To the extent that people know anything about the Sustainable Development Goals (SDGs), they reasonably assume that they have something to do with the economy (development), and with the environment (sustainability). They’re only partly right. The bigger challenge, especially for countries in the Middle East and North Africa region, is governance.
The 17 SDGs were adopted by all United Nations member states in 2015, with a target date of 2030. That leaves 10 years to achieve, amongst others: no poverty, zero hunger, gender equality, affordable and clean energy and climate action. These are major challenges for all governments, not just MENA.
Yet the most challenging of the goals may be the one that hardly gets talked about: SDG 16. It calls for governments to “Promote peaceful and inclusive societies for sustainable development, provide access to justice for all and build effective, accountable and inclusive institutions at all levels.”
All the SDGs are accompanied by specific targets. The ones for SDG 16 include: promote the rule of law at the national and international levels and ensure equal access to justice for all; substantially reduce corruption and bribery in all their forms; develop effective, accountable and transparent institutions at all levels; ensure responsive, inclusive, participatory and representative decision-making at all levels; and ensure public access to information and protect fundamental freedoms, in accordance with national legislation and international agreements.
This is a familiar list of ingredients of “good governance” as it has been defined by major international agencies like the World Bank and the Organisation for Economic Cooperation and Development over the last 20 years. But they are more than a list: They are mutually reinforcing. It’s hard to achieve one without the others.
Take eradicating bribery and corruption. How could that be achieved if the courts are in the back pockets of political and business leaders? Corruption cannot be truly addressed without the rule of law. But real rule of law needs accountability and transparency, which means public access to information and protection of fundamental freedoms.
It gets more complicated. The target of “responsive, inclusive, participatory and representative decision-making at all levels” is a target less about governments than about civil society and non-governmental institutions. SDG 16 is not just about the institutions of government — it is about the relationship of government to society as well.
It gets more complicated still. In addition to accountability, transparency and participation, SDG 16 also has a target of “effective” institutions at all levels. It is not clear what that means in the context of SDG 16, but it must have something to do with the results and targets for the other SDGs. For example, SDG 4, on quality education and its target of (to take just one) “equal access for all women and men to affordable and quality technical, vocational and tertiary education, including university,” would require both massive investments and well-designed institutions.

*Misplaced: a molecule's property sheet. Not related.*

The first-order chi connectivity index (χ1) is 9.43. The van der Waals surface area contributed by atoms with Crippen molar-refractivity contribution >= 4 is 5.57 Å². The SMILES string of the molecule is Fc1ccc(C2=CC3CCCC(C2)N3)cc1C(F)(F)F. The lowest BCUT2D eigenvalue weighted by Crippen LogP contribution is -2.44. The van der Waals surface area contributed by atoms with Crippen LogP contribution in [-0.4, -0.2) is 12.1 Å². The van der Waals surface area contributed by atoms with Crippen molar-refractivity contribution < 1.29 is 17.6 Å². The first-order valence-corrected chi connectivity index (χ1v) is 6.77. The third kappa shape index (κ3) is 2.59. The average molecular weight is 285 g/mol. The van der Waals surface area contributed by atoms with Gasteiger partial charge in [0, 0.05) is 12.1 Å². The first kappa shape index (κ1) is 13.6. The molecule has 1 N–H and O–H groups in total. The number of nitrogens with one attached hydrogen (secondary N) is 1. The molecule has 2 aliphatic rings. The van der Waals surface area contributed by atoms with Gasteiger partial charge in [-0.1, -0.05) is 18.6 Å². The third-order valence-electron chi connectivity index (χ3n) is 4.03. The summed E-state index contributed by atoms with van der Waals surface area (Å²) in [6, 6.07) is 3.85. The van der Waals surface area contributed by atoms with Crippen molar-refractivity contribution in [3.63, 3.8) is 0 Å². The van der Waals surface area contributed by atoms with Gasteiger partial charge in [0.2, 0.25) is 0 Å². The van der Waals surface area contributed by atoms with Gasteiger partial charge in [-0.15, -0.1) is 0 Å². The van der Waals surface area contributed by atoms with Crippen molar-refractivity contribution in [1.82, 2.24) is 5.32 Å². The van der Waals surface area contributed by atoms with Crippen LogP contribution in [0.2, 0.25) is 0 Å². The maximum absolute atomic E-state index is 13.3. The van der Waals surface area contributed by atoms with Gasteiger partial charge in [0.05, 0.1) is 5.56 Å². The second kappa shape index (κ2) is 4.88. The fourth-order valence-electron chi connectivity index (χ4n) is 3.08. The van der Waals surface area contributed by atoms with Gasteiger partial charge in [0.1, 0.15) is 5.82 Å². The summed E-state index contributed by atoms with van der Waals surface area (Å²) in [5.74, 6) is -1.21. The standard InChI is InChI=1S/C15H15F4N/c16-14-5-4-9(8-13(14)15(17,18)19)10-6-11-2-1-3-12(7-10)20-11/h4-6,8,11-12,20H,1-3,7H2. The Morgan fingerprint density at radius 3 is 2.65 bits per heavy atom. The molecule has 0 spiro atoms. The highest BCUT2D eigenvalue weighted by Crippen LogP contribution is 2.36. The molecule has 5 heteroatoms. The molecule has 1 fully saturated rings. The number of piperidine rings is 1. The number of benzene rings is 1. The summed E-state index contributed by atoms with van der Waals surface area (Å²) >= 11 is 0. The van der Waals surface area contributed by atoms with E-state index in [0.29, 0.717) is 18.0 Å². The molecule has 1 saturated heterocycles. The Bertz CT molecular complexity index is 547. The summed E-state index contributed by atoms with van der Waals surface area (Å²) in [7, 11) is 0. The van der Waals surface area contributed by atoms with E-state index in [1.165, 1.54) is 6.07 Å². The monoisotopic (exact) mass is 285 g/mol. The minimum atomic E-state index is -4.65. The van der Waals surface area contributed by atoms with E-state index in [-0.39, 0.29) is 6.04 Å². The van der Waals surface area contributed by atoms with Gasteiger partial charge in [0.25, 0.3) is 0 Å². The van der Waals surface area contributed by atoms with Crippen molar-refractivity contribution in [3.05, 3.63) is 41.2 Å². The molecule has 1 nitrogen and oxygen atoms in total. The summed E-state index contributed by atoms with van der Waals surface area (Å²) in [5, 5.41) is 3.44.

Achieving most of the other SDGs will also depend on effective government institutions. For example, decent work and economic growth (SDG 8); innovation, industry and infrastructure (SDG 9); and climate action (SDG 13).
The SDGs, in short, are goals that can only be achieved through good and effective governance. SDG 16 makes that explicit, but it is embedded in most the other SDGs and their targets. This challenge of good governance is not just about warm and fuzzy slogans; it is about institutional design, about government capacity and about government-society relations.
What progress has been made, and what are the pathways to success by 2030? For the MENA region, given the variety of situations and the intensity of conflict in many countries, the results are mixed. The “Sustainable Development Report 2019,” published by the UN-affiliated Sustainable Development Solutions Network, notes that “Conflicts in some countries lead to poor and declining performance on most of the SDGs and in particular on SDG 2 (No Hunger), SDG 3 (Good Health and Well-Being) and SDG 16 (Peace, Justice and Strong Institutions).”
While access to clean water, sanitation and clean energy is generally high, the report calls for more efforts to deal with high levels of perceived corruption. It is cold comfort that Latin America and sub-Saharan Africa fare even worse on most SGDs in general, and SDG 16 especially.
The path forward on governance, for all countries and not just MENA, is not to try to do everything all at once. The year 2030 is only a decade away. If we think of the SDGs as 17 rail cars, what are the engines that will pull them into the station on time?
First, education. The results of a good educational system are educated citizens, who will in turn contribute to economic growth and to civil society development. Second, anti-corruption and rule of law. The lessons of recent uprisings and protests around the world are clear: Nothing ignites public outrage more than the injustice that comes with the rot of corruption. Third, build capacity in public institutions through training and high standards of competence and merit. The 2030 Agenda is only a decade away. Achieving SDG 16 is the key to success. We need to start now.
The views expressed in this article are the author’s own and do not necessarily reflect Fair Observer’s editorial policy.
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